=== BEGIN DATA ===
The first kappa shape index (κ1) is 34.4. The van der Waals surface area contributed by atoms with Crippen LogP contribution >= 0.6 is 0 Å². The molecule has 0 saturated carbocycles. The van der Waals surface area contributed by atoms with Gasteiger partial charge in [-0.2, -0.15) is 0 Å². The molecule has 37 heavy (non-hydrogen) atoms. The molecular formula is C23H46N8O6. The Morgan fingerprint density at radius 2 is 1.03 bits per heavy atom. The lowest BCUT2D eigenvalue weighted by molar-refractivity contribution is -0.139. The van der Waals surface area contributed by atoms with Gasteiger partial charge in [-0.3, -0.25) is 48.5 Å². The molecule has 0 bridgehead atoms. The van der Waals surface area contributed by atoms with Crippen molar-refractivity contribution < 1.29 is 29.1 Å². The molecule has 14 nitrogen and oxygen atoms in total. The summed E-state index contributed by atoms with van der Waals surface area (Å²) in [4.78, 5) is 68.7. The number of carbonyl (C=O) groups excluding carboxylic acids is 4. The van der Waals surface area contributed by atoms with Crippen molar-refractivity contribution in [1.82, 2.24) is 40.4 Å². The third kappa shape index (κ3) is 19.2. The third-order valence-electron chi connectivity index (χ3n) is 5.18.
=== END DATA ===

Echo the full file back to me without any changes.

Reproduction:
The first kappa shape index (κ1) is 34.4. The van der Waals surface area contributed by atoms with Crippen LogP contribution >= 0.6 is 0 Å². The molecule has 0 saturated carbocycles. The van der Waals surface area contributed by atoms with Gasteiger partial charge in [-0.2, -0.15) is 0 Å². The molecule has 37 heavy (non-hydrogen) atoms. The molecular formula is C23H46N8O6. The Morgan fingerprint density at radius 2 is 1.03 bits per heavy atom. The lowest BCUT2D eigenvalue weighted by molar-refractivity contribution is -0.139. The van der Waals surface area contributed by atoms with Gasteiger partial charge in [-0.3, -0.25) is 48.5 Å². The molecule has 0 bridgehead atoms. The van der Waals surface area contributed by atoms with Crippen molar-refractivity contribution < 1.29 is 29.1 Å². The molecule has 14 nitrogen and oxygen atoms in total. The summed E-state index contributed by atoms with van der Waals surface area (Å²) in [4.78, 5) is 68.7. The number of carbonyl (C=O) groups excluding carboxylic acids is 4. The van der Waals surface area contributed by atoms with Crippen molar-refractivity contribution in [1.82, 2.24) is 40.4 Å². The third kappa shape index (κ3) is 19.2. The third-order valence-electron chi connectivity index (χ3n) is 5.18.